Iyov acknowledged that he couldn’t comprehend why a loving G-d would subject him to such anguish, yet he simultaneously bowed his head to accept Hashem’s will. Many times in life we desperately want something, yet for reasons that appear completely incomprehensible, Hashem orchestrates circumstances to prevent us from attaining it. In such trying times, as we struggle to understand Hashem’s will, we should remember Avraham and Iyov and strive to emulate their akeidas hadaas.

Q: The Torah commands us (21:8) to sanctify the Kohanim and to treat them respectfully, giving them precedence in all spiritual matters. If a Kohen and a Yisrael ask a mohel to circumcise their sons on the same day, is there a mitzvah to circumcise the son of the Kohen before the son of the Yisrael?

Q: Can a person fulfill his obligation to count the Omer (23:15–16) by writing that day’s count on paper?

A: The Keren Orah cites the Yerushalmi which rules that if a Kohen and a Yisrael both want to bring voluntary offerings, the Kohen offers his first. This teaches that he has precedence for all mitzvos, and his son is therefore circumcised first. Although some claim that the Kohen baby should not have precedence because the Magen Avraham maintains that the obligation to honor a Kohen doesn’t apply to minors, Harav Shlomo Kluger argues that the father also performs a mitzvah and makes a blessing over it and therefore goes first. However, he adds that this is only applicable if both babies are already present. If the Kohen has not yet arrived, the Yisrael baby should be circumcised without waiting for the Kohen.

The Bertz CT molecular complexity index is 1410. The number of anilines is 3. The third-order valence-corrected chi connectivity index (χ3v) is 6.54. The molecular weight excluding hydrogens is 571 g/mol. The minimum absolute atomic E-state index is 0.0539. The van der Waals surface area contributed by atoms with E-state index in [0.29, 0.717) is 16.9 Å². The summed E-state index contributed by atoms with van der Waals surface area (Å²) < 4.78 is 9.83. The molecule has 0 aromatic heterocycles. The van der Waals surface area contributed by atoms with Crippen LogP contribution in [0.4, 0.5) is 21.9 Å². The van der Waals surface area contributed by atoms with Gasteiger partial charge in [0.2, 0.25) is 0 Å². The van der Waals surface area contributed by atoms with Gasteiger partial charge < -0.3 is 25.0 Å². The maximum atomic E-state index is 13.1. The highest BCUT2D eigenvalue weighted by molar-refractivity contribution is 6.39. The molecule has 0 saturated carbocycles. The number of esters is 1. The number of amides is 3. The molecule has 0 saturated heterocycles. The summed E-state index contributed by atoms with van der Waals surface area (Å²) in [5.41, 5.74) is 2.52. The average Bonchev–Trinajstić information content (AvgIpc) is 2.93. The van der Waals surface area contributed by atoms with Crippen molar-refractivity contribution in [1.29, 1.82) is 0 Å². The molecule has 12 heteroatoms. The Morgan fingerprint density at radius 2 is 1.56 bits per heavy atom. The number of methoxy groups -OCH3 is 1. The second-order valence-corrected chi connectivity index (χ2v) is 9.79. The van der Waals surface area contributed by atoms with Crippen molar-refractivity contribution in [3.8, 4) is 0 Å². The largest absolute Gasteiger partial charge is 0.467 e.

A: Harav Akiva Eiger and the Chasam Sofer maintain that one cannot perform the mitzvah by writing the daily count on paper. The Shaarei Teshuvah concurs and explains that even according to the opinion that writing something is the equivalent of saying it for legal purposes, this is only the case when the writing can be viewed as sufficient to establish one’s thoughts or intentions. However, when the mitzvah itself is the words that one speaks, it is clear that one cannot fulfill the mitzvah through writing.

Harav Ovadia Yosef, zt”l, quotes the Shu”t Zichron Yehudah (Orach Chaim 146), who maintains that if a person forgot to count one day of Sefirah but did mention the day’s count in writing, he may continue to count future days with a blessing.

He reasons that because there are two causes for doubt: Perhaps the law is in accordance with the opinion that each day of counting is a separate mitzvah and perhaps the law is that one can fulfill his obligation in writing. The combination allows one to be lenient and continue counting with a blessing on future days. However, for all practical legal questions, a Rav should be consulted.

Originally from Kansas City, Rabbi Ozer Alport graduated from Harvard, learned in Mir Yerushalayim for five years, and now lives in Brooklyn, where he learns in Yeshivas Beis Yosef, is the author of the recently-published sefer Parsha Potpourri, and gives weekly shiurim. To send comments to the author or to receive his Divrei Torah weekly, please email